Solid, liquid and gas
What are the three states of matter?
In which state of matter are particles regularly arranged?
Liquids and gases
In which state of matter are particles randomly arranged?
Which state of matter is made of particles carrying the least internal energy?
Which state of matter is made up of particles carrying the most internal energy?
Particles vibrate around a fixed point
What movement is present in solids?
Particles are loosely bonded so can flow over one another
What movement is present in liquids
Particles are unbonded so are free to move
What movement is present in gases
Stronger bonds between particles
What causes melting points and boiling points to be higher?
The changing of state between a solid and a liquid
The changing of state between a liquid and a gas
The model infers no forces and that all particles are represented as solid spheres
Give a limitation of drawing the states of matter
s (solid), l (liquid), g (gaseous), aq (aqueous)
What are the 4 state symbols?
Dissolved in water
They are high
What can be said of the melting and boiling points of ionic compounds?
Ions are not free to move
Why do ionic substances not conduct electricity when solid?
The ions are free to move and carry charge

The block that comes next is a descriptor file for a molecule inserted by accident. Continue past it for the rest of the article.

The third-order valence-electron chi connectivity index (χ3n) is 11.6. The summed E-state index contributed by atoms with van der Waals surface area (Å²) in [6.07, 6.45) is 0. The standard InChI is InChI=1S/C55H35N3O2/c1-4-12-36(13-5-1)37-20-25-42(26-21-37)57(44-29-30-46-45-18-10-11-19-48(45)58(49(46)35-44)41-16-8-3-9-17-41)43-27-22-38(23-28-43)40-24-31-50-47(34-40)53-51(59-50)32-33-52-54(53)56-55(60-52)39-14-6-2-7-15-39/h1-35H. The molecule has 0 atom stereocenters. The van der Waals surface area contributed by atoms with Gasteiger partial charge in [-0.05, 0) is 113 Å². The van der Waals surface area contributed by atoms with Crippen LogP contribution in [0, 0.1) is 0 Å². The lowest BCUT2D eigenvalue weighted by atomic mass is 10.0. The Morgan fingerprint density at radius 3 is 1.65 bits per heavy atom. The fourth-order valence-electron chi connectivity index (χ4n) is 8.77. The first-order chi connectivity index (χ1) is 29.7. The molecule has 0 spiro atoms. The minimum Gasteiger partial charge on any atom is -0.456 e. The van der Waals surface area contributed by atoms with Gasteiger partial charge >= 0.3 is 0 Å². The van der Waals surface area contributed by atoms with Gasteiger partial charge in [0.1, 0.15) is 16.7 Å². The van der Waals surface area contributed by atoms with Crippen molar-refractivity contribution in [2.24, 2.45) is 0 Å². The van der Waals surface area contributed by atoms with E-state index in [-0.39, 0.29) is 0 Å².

Why do ionic substance conduct electricity when in solution?
What bond is found in small molecules?
Gases or liquids with low melting and boiling points
What state of matter are small molecules usually found in?
Weak intermolecular bonds
What bonds are overcome in small molecules when they melt and boil?
As molecules get bigger, intermolecular forces get bigger
How do intermolecular forces change with the size of molecules?
Because they have no overall electric charge
Why do small molecules not carry a charge?
What is the melting point of giant covalent structures?
Because many strong covalent bonds must be overcome
Why is the melting point of giant covalent structures so high?
Very high due to strong metallic bonds
What is the melting and boiling point of metals?
Because their atoms are arranged in layers which can slide over one another
Why can pure metals be malleable?
Different sized atoms disrupt the regular layers so that they can no longer slide over one another
What does an alloy do to the structure of a metal?
How many covalent bonds are formed by each carbon atom in diamond?
How many covalent bonds are formed by each carbon atom in graphite?
Because each carbon has 4 covalent bonds instead of 3
Why is diamond harder, with a higher melting point, than graphite?
Once electron from each carbon is delocalised so can carry a charge throughout the structure
Why can graphite conduct electricity?
Graphite forms layers, which can slide over one another
Why is graphite soft?
A single layer of graphite
What is graphene?
Electronics and composites
What can graphene be used in?
Molecules of carbon atoms with hollow shapes
What are fullerenes?
Drug delivery in the body
What can fullerenes be used for?
Nanotechnology, electronics and materials
What can carbon nanotubes be used for?